Sep 102012

Several years ago I made a new friend, her name is Carol. Carol and I met while “on the stump”, her as the Democratic nominee for Lieutenant Governor and me as the Democratic nominee for Insurance Commissioner. For months we traveled Georgia giving speeches, answering questions, and asking for votes. On many occasions we sat through each other’s speeches each of us growing to respect, then eventually to like, the other. By the end of the elections in November 2011, we were friends.

Along with all state-wide, elected Democrats we lost, but neither Carol nor I spent any time licking imaginary wounds. We were women of action and leapt sure footedly from one jagged outcropping to the next. I returned to lobbying for truth, justice, and self-insured health benefits; and to satisfying my passion for all things olive and olive oil by launching Olive Crazy. Carol, who had been the general manager of a newspaper, became a television personality, newspaper food columnist, and returned to what she had always been, an artist.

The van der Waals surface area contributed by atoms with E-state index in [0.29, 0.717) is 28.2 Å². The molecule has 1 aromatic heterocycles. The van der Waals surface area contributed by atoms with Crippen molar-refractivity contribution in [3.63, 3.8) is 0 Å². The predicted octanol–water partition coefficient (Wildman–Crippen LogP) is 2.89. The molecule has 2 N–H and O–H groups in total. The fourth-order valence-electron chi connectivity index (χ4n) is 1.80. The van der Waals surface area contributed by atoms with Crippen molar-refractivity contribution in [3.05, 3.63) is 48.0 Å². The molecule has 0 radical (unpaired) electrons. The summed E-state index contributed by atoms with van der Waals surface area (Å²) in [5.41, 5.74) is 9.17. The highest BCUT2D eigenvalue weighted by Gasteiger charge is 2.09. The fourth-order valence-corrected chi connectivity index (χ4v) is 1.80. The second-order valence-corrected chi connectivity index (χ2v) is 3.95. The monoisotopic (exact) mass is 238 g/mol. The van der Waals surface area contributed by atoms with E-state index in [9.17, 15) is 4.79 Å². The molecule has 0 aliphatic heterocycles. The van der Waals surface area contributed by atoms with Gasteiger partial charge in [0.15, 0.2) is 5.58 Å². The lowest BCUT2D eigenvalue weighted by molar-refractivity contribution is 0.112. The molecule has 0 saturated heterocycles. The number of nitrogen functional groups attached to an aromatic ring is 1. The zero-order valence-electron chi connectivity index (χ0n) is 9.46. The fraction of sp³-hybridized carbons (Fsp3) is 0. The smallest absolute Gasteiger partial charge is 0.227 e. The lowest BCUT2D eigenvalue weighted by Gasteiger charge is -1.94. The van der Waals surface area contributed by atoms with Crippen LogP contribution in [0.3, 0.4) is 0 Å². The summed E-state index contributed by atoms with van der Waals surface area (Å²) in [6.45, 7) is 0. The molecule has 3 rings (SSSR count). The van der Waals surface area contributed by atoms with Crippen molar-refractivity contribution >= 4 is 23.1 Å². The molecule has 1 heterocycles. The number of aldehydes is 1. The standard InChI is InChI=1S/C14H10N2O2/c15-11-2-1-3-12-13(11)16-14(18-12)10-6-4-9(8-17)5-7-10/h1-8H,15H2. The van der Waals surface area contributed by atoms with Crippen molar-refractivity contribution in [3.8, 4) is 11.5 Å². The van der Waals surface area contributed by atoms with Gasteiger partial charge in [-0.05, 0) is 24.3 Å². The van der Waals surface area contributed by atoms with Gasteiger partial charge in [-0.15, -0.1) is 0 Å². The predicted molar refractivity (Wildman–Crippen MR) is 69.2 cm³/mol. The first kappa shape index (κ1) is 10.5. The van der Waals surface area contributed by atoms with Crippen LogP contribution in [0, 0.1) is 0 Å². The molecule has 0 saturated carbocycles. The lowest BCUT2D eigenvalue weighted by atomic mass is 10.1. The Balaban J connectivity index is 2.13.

A few weeks ago Carol texted me to say that her paintings were going to be exhibited at the Macon Arts Alliance in downtown Macon, Georgia. I hadn’t seen Carol since we shared a quick bite last spring and was looking forward to seeing her and whichever of her adorable sons she would inevitably bring along.

I left north Atlanta very early in the afternoon so I could make it through the city before the Friday exodus began. My traffic pattern calculations were correct and I arrived at the gallery with an hour to spare. No one but the curators were there when I arrived. I wondered how I would be able to kill an hour looking through Carol’s modest-sized collection before the showing actually began. As I stopped at the first painting I found out.